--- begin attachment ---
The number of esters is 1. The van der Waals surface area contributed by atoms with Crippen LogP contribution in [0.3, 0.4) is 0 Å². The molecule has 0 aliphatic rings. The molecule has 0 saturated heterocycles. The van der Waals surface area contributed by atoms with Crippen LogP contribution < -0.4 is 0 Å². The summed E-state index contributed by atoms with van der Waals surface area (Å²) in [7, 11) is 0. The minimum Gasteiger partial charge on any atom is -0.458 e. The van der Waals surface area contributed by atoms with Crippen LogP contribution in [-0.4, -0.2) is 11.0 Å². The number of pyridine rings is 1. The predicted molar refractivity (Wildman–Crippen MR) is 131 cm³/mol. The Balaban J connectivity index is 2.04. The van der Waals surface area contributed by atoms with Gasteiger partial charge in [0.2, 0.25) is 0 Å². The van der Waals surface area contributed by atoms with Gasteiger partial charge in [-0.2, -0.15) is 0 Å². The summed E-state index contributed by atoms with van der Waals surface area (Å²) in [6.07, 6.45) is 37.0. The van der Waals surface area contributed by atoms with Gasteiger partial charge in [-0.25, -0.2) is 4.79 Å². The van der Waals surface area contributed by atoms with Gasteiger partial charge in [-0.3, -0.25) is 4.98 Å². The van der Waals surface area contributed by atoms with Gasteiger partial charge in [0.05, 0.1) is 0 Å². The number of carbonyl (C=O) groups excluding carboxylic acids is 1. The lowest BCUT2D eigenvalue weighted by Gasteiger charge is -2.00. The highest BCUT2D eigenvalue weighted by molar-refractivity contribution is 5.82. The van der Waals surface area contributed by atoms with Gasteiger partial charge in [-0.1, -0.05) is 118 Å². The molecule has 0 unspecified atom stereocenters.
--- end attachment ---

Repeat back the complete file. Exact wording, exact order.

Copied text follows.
The number of esters is 1. The van der Waals surface area contributed by atoms with Crippen LogP contribution in [0.3, 0.4) is 0 Å². The molecule has 0 aliphatic rings. The molecule has 0 saturated heterocycles. The van der Waals surface area contributed by atoms with Crippen LogP contribution < -0.4 is 0 Å². The summed E-state index contributed by atoms with van der Waals surface area (Å²) in [7, 11) is 0. The minimum Gasteiger partial charge on any atom is -0.458 e. The van der Waals surface area contributed by atoms with Crippen LogP contribution in [-0.4, -0.2) is 11.0 Å². The number of pyridine rings is 1. The predicted molar refractivity (Wildman–Crippen MR) is 131 cm³/mol. The Balaban J connectivity index is 2.04. The van der Waals surface area contributed by atoms with Gasteiger partial charge in [0.2, 0.25) is 0 Å². The van der Waals surface area contributed by atoms with Gasteiger partial charge in [-0.2, -0.15) is 0 Å². The summed E-state index contributed by atoms with van der Waals surface area (Å²) in [6.07, 6.45) is 37.0. The van der Waals surface area contributed by atoms with Gasteiger partial charge in [-0.25, -0.2) is 4.79 Å². The van der Waals surface area contributed by atoms with Gasteiger partial charge in [-0.3, -0.25) is 4.98 Å². The van der Waals surface area contributed by atoms with Gasteiger partial charge in [0.05, 0.1) is 0 Å². The number of carbonyl (C=O) groups excluding carboxylic acids is 1. The lowest BCUT2D eigenvalue weighted by Gasteiger charge is -2.00. The highest BCUT2D eigenvalue weighted by molar-refractivity contribution is 5.82. The van der Waals surface area contributed by atoms with Gasteiger partial charge in [-0.1, -0.05) is 118 Å². The molecule has 0 unspecified atom stereocenters.